Umpire Rudi Koertzen insisted batting conditions had become "unfair" after England were twice allowed to go off for bad light in the fifth Ashes Test.
Koertzen and Billy Bowden take a light-meter reading
The gloom refused to lift on the fourth afternoon, preventing Australia from using their seam bowlers.
But even though two spin bowlers were operating the officials decided to offer the light to England's batsmen.
"As a batsman, you can lose the ball through the air when it's bowled slowly in bad light," said Koertzen.
England had no complaints after beginning their second innings with a slender six-run lead.
RULE ON BAD LIGHT
Law 3.9 (b) Suspension of play for adverse conditions of ground, weather or light
If at any time the umpires together agree that the condition of the ground, weather or light is not suitable for play, they shall inform the captains and, unless
(i) in unsuitable ground or weather conditions both captains agree to continue
or (ii) in unsuitable light the batting side wishes to continue, they shall suspend play
They lead 2-1 in the series and only need a draw to secure the Ashes for the first time since 1987.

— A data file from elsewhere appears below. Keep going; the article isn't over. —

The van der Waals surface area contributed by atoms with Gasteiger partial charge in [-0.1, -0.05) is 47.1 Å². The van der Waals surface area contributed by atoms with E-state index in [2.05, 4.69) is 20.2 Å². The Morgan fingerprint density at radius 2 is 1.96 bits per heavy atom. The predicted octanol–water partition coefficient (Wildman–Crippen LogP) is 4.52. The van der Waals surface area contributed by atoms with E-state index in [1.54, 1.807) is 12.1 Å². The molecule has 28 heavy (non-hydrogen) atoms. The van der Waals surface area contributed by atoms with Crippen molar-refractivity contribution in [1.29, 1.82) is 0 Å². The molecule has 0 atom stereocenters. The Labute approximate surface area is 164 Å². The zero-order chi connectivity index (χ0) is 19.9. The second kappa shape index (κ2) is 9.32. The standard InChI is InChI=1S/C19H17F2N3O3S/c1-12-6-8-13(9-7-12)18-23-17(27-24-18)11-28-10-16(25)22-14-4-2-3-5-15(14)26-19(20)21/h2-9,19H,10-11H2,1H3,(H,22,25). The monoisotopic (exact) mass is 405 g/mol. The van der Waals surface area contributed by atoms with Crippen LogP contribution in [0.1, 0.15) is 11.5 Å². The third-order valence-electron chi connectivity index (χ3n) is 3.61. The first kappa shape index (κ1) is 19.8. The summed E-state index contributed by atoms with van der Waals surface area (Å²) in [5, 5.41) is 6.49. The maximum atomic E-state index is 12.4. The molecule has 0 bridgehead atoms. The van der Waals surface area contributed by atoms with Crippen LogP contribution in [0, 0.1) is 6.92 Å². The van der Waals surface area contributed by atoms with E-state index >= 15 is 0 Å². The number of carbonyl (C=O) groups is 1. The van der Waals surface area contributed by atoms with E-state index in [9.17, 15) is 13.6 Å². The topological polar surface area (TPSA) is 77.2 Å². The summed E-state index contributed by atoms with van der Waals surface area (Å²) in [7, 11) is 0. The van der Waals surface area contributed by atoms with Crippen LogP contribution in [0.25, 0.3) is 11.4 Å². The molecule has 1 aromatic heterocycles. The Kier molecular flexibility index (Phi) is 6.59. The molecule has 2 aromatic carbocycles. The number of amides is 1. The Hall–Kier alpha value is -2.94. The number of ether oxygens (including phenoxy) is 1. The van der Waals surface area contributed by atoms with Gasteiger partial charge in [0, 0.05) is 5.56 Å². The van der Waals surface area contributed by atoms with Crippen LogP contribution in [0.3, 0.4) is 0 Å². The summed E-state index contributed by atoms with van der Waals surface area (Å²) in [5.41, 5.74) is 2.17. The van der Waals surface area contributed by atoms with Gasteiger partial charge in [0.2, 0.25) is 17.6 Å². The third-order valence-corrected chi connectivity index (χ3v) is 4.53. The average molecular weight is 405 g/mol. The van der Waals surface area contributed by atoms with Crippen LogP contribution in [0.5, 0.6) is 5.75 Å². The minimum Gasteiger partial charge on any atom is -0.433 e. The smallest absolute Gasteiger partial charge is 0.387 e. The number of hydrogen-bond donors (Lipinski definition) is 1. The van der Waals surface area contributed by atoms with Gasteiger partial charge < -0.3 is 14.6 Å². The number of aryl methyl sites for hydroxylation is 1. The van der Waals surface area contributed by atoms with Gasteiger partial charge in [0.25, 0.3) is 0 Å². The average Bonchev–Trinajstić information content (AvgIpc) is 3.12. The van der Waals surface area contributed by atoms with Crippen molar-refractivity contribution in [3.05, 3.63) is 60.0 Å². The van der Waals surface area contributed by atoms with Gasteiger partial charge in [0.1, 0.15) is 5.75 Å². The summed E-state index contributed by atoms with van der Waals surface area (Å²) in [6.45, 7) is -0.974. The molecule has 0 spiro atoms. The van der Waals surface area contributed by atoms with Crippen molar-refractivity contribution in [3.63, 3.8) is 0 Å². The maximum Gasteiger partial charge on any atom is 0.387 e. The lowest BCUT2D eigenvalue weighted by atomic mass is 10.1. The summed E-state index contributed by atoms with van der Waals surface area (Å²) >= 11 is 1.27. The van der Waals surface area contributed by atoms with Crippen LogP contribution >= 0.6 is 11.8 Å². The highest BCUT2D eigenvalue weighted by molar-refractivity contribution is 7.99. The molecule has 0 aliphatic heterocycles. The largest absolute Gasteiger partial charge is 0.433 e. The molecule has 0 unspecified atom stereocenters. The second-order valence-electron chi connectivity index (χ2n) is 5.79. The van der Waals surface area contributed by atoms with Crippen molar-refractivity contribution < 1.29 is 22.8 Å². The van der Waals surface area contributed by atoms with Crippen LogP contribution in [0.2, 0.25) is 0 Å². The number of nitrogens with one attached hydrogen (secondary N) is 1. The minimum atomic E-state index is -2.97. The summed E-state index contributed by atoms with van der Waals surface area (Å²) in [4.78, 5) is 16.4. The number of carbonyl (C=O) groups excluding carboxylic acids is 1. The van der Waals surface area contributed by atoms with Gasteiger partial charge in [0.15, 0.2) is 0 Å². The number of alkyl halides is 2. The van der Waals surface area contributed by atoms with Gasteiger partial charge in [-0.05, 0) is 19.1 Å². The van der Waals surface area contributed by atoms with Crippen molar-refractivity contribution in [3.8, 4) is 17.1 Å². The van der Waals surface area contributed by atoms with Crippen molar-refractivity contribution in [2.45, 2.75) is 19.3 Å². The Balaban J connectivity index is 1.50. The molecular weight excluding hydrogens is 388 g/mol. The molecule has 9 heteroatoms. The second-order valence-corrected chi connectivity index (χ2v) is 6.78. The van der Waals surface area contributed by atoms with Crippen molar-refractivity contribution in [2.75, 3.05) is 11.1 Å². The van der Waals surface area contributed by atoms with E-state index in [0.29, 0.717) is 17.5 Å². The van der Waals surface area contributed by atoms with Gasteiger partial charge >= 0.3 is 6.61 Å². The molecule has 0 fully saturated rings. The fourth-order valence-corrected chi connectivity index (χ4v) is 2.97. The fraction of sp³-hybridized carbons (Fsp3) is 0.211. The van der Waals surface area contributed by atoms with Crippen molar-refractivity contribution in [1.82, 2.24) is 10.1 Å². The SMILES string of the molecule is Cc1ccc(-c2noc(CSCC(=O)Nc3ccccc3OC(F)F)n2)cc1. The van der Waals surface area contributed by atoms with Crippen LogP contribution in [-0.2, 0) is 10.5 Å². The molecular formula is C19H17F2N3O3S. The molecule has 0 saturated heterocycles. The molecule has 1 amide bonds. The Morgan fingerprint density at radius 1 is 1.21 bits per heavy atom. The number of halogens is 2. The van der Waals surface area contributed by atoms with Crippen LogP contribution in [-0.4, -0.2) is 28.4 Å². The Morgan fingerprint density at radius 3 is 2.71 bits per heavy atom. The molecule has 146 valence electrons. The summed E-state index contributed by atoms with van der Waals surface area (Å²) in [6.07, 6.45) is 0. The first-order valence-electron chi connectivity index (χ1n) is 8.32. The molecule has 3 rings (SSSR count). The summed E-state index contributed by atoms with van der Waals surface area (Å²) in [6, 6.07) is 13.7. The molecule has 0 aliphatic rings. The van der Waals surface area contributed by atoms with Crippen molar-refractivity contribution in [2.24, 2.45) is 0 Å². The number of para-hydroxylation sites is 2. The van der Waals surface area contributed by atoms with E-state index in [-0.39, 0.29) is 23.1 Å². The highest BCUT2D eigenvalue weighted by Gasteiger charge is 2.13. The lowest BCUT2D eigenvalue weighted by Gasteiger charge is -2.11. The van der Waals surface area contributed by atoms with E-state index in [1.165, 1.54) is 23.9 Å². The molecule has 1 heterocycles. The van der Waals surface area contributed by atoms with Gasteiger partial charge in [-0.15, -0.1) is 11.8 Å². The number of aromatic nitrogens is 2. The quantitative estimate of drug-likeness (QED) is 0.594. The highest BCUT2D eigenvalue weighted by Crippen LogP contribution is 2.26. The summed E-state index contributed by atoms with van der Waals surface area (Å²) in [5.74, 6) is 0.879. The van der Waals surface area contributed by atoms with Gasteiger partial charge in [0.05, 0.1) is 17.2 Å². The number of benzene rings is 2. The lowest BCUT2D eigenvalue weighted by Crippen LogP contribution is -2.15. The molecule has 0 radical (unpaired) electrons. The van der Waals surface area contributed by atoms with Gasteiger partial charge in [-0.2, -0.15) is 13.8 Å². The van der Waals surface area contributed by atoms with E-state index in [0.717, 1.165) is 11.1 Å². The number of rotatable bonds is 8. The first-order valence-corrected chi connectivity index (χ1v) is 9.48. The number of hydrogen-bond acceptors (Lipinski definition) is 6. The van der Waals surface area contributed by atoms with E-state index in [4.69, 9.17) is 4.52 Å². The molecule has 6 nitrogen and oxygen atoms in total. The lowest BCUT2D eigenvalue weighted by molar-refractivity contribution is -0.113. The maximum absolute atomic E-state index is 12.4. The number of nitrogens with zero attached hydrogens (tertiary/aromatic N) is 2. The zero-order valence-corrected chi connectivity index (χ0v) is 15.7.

Australia opted to go off for bad light during their innings on the second and third days - costing them at least an hour's batting on the first occasion, but only five overs on Saturday.
"We have tried to be consistent," Koertzen told Channel 4.
"With the fast bowlers there is an acceptable level and as soon as it dips below that level, you offer the light to the batsmen.
"In this case, with the spin bowlers on, we give them a bit more leeway but once we think it's unfair, that's when we offer the light."
The decision received the support of former Australia wicket-keeper and England selector Rod Marsh.
"You can't play Test cricket in this light; I don't care what anyone says," Marsh told BBC Test Match Special.
"It's unfair to the batsmen even if the spinners are bowling."